• Peggy Payne
          April 15, 2018 at 11:59 pm Reply

          I’m sorry about those two good friends, Ron. That’s a lot of loss at once. I told Bob about your question and he said he would answer it in a comment himself. His brush with death has made me more aware of the possibility of loved ones dying at any moment. For myself, I think I’m still hanging onto a fair amount of my teenage hubris. My rationale for it now is that I likely have my mother’s genes and she has been remarkably resilient. That has been hard for her though because she has lost so many people. On being missed: I know I’d like people to read my books after I’m gone. Otherwise, I have guilt-in-advance for my death upsetting anyone. But if I live as long as I foolishly expect to, there won’t be a lot of folks affected. I’m glad you’re alive, Ron.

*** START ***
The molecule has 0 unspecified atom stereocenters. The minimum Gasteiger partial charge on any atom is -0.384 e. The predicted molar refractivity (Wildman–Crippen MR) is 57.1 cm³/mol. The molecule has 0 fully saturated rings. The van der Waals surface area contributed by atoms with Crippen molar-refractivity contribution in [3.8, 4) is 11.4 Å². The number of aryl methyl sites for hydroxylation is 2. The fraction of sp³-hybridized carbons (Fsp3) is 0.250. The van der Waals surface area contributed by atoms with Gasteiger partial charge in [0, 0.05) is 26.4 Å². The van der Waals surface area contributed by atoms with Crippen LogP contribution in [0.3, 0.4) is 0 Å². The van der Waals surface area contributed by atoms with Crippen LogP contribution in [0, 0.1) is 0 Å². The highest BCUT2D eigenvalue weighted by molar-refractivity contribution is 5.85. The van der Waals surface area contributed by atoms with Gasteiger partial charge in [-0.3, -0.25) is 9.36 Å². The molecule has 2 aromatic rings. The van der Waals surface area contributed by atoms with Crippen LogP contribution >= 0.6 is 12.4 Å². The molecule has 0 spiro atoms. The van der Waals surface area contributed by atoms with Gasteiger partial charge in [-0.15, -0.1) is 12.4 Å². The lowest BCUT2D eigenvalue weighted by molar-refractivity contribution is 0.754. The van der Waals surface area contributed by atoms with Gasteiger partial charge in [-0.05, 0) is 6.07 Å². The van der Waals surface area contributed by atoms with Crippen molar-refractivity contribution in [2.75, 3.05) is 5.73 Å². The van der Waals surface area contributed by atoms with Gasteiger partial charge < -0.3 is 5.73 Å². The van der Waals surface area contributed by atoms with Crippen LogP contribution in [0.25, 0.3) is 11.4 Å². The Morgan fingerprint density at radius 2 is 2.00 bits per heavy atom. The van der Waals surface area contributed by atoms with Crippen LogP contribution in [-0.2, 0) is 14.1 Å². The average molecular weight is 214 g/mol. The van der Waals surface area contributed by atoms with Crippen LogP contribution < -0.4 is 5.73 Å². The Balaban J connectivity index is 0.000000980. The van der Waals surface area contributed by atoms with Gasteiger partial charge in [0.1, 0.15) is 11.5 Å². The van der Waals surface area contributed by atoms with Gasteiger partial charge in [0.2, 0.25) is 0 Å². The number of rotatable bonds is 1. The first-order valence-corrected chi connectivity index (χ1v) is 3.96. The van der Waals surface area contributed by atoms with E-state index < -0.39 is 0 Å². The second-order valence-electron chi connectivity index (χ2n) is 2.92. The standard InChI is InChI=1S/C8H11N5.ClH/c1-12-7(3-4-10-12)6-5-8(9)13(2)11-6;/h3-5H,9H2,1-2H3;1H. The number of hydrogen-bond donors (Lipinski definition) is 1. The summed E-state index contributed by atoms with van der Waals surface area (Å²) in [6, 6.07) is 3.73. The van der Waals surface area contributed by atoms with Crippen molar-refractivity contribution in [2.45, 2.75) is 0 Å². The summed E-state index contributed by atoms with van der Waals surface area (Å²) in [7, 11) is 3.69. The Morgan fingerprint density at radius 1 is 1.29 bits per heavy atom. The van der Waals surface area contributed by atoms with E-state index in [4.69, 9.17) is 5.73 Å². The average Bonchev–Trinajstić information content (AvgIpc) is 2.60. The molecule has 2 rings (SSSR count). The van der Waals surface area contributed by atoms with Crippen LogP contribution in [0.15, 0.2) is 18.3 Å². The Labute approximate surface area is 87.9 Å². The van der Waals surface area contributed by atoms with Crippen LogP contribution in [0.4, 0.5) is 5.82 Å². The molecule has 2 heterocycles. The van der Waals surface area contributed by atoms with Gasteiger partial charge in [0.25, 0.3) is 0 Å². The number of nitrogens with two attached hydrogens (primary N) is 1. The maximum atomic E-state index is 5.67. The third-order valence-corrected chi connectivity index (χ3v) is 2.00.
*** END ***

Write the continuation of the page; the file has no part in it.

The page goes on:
• April 14, 2018 at 11:51 pm Reply

    Good post Peggy, I lost my long ramble/ comment by leaving this page – I’ve said it before and will again, but not today.

    • Peggy Payne
      April 15, 2018 at 12:01 am Reply

      Thanks for this and your spoken version, DrBob.

  • Gail Waters
    April 15, 2018 at 6:39 pm Reply

    Your husband, Bob, said something profound in one of our group sessions that I have never forgotten. Life presents many opportunities to grieve and we need to learn to do it right because it is all in preparation for the final grief, death. Those were not his words exactly, but it is the essence. The losses mount up and come nearer to us as we get older and our resilience in dealing with them is what propels us to go on. Peace and thank you for thie piece..

    • Peggy Payne
      April 15, 2018 at 11:53 pm Reply

      Bob was pleased to hear that he’d been helpful, Gail. Thanks. I’m not sure I’ve learned how to “do it right” yet.